Fargo Force forward Gabe Guertler, a native of Plantation, Florida, represents a new generation of hockey players coming from non-traditional areas like Florida. In 2010, Andrew Yogan became the highest drafted Floridian ever when he was selected 100th overall by the New York Rangers. Two years later, defenseman Shayne Gostisbehere set the record again when he was selected 78th overall by Philadelphia. Guertler has an outside shot of raising that bar even higher for prospects from Florida later this month if he is selected in the first three rounds of the draft.
Guertler grew up playing his youth hockey in Florida for programs like the Florida Jr. Panthers. In an effort to gain a little more exposure and play better competition, he moved to Chicago for his Midget Minor season where he played with Team Illinois alongside probable first-round draft pick JT Compher. His stellar play that year helped him become the second overall pick in the USHL Futures Draft to the Fargo Force, where he has played for the past two years. He is scheduled to begin his college career next fall at the University of Minnesota, and should step in as a regular in their lineup from day one.
Guertler has largely been overlooked as a serious NHL Draft prospect because of a lack of size. He's listed at 5-9 178 lbs., but plays a style of game where that lack of size shouldn't hinder him too much. He's got a thick build, and is a strong skater with an incredible sense of balance which allows him to take on physical contact and still makes plays. Guertler can also play with a nasty physical edge, which allows him to dish out as much punishment as he takes.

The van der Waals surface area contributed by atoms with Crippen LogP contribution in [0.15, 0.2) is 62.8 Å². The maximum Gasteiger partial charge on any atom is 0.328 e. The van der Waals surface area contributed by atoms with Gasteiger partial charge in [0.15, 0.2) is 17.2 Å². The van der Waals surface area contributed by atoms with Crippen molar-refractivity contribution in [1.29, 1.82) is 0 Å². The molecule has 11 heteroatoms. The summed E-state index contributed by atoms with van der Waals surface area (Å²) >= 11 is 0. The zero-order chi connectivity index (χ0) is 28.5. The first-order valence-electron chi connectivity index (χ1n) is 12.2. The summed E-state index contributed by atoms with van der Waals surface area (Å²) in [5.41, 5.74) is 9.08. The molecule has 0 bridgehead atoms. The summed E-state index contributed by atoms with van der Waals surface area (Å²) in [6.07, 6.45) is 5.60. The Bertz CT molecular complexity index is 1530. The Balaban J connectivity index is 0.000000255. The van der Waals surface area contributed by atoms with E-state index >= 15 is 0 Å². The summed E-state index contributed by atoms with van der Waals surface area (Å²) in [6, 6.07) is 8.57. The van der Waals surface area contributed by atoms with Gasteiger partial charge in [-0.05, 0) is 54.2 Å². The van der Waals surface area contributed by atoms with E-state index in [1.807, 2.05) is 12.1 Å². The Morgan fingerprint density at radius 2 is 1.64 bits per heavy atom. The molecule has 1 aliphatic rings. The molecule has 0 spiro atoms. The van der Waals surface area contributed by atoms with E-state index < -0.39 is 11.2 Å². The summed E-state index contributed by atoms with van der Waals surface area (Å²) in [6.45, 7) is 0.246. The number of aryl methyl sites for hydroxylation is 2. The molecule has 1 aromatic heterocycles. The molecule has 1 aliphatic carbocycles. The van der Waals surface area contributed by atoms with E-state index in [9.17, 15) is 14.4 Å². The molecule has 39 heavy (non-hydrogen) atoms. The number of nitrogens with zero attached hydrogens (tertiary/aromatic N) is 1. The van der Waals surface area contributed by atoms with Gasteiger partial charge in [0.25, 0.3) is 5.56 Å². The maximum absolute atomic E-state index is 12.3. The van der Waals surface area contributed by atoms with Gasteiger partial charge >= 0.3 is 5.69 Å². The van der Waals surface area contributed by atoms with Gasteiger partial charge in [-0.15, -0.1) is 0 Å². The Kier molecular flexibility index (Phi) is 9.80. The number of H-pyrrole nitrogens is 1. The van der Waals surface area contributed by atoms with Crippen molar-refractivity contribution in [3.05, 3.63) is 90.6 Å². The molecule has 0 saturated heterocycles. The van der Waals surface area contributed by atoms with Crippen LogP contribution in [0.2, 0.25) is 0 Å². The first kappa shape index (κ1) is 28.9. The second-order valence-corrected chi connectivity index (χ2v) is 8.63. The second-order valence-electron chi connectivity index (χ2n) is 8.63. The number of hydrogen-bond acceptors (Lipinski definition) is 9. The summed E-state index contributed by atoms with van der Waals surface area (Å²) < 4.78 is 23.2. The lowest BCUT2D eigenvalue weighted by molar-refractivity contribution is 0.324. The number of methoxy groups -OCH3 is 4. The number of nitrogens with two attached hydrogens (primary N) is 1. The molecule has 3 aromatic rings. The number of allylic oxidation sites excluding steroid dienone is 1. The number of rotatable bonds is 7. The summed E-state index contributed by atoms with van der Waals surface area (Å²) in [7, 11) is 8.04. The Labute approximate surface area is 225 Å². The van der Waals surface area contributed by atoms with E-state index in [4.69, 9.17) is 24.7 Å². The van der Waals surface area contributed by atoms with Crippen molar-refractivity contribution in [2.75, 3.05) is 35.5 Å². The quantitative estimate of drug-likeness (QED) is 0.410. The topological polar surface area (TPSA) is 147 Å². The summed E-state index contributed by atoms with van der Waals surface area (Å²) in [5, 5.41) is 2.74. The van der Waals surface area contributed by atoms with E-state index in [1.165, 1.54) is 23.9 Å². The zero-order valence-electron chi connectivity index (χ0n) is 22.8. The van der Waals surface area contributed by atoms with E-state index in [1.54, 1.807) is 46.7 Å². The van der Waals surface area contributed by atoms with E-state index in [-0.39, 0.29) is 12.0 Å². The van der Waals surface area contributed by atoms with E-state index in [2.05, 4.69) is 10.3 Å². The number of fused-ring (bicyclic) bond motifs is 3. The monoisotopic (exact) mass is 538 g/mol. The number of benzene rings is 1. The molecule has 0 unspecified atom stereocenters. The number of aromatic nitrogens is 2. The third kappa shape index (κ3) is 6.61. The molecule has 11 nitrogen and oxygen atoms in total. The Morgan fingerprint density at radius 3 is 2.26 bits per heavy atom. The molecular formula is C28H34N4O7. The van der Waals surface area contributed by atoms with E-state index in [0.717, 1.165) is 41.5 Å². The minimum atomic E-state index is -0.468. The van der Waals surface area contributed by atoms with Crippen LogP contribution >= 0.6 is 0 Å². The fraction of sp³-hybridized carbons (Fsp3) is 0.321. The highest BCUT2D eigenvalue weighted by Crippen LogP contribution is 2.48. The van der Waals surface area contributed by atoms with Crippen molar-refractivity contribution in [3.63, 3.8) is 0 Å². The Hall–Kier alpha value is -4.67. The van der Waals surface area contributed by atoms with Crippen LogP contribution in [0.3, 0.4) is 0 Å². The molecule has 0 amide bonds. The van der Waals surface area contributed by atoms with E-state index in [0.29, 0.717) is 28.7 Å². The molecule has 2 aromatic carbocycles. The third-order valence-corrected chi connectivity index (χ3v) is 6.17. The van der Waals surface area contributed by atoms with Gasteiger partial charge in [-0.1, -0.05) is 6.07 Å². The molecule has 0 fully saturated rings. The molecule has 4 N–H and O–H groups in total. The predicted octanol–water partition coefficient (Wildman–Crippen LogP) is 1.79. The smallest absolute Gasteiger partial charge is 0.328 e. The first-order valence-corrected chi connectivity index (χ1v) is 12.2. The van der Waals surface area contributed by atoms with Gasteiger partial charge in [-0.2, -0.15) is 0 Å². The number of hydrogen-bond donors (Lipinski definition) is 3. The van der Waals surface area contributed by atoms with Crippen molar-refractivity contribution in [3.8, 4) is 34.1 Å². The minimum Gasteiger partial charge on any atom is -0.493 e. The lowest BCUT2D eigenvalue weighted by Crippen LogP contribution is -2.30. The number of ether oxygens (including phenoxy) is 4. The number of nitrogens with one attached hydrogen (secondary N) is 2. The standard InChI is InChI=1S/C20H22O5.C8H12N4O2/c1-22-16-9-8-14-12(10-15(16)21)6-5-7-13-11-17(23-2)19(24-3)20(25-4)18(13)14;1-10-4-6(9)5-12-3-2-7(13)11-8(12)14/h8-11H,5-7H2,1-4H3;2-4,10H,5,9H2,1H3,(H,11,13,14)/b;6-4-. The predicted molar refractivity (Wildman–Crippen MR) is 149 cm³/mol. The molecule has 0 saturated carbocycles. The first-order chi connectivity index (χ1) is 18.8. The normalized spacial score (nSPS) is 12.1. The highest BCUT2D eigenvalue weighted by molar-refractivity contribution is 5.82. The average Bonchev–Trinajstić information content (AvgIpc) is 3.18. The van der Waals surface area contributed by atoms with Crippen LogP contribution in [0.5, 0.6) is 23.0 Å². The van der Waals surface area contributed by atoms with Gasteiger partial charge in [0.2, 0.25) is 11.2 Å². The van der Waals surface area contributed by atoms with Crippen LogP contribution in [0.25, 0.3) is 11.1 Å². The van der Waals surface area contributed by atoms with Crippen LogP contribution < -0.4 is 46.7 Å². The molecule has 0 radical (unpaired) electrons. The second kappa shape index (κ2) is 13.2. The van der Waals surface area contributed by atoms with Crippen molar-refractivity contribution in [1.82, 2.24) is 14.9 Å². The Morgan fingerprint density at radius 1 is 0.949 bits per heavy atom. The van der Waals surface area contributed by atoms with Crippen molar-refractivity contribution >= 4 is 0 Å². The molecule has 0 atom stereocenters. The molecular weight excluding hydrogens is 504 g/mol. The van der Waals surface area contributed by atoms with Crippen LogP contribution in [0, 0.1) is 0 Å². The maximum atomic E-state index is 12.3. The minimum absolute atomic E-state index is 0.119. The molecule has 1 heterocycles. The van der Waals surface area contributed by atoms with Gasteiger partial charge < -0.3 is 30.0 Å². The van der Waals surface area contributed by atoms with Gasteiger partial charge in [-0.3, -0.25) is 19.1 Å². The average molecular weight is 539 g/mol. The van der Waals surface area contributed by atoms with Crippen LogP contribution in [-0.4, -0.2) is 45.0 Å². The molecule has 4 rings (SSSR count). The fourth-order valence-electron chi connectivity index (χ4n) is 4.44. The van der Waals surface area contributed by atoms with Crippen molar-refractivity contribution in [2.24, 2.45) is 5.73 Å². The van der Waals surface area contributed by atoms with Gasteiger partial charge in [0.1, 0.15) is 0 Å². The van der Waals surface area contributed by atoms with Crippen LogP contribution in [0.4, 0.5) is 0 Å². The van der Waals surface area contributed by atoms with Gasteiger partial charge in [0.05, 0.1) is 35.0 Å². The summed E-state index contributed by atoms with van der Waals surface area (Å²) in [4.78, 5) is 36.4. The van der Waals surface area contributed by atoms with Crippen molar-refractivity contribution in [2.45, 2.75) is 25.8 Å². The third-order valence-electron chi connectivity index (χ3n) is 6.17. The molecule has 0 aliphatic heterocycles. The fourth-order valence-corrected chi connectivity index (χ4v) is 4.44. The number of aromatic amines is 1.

In his second year in the USHL, Guertler showed he could be more than just a good skater, developing into one of the better goal-scorers in the league. He finished the year with 31 goals and 20 assists for 51 points in 60 regular season games. His 31 goals was good for 9th overall in the league, and second behind only Taylor Cammarata among first-time draft eligibles in the USHL this year.
Opinions on Guertler's pro potential are likely to be all over the board. NHL Central Scouting wasn't very high on Guertler, sticking him in the third-to-last spot on their final rankings. Central Scouting tends to lean away from smaller prospects, especially those that don't set the world on fire with scoring, perhaps rightfully. Guertler is a bit different from your average 5'9" player though. He plays a lot bigger than numerous players ranked ahead of him with the coveted 6'+ height. Even if he doesn't develop into a big-time scorer at the pro level, he could still be a very solid contributor at the pro level, bringing speed and a tough physical edge that could create match-up problems on a second or third line.
That makes it tough to peg where Guertler will go in the draft. It seems likely that many teams will follow Central Scouting's lead and have Guertler off their list entirely. But the old adage of it only taking one team to really like a player for him to be drafted may come into play here. The first two rounds probably aren't realistic, but anything after that might be a slight stretch, but that not that bad of a gamble for a team to draft him.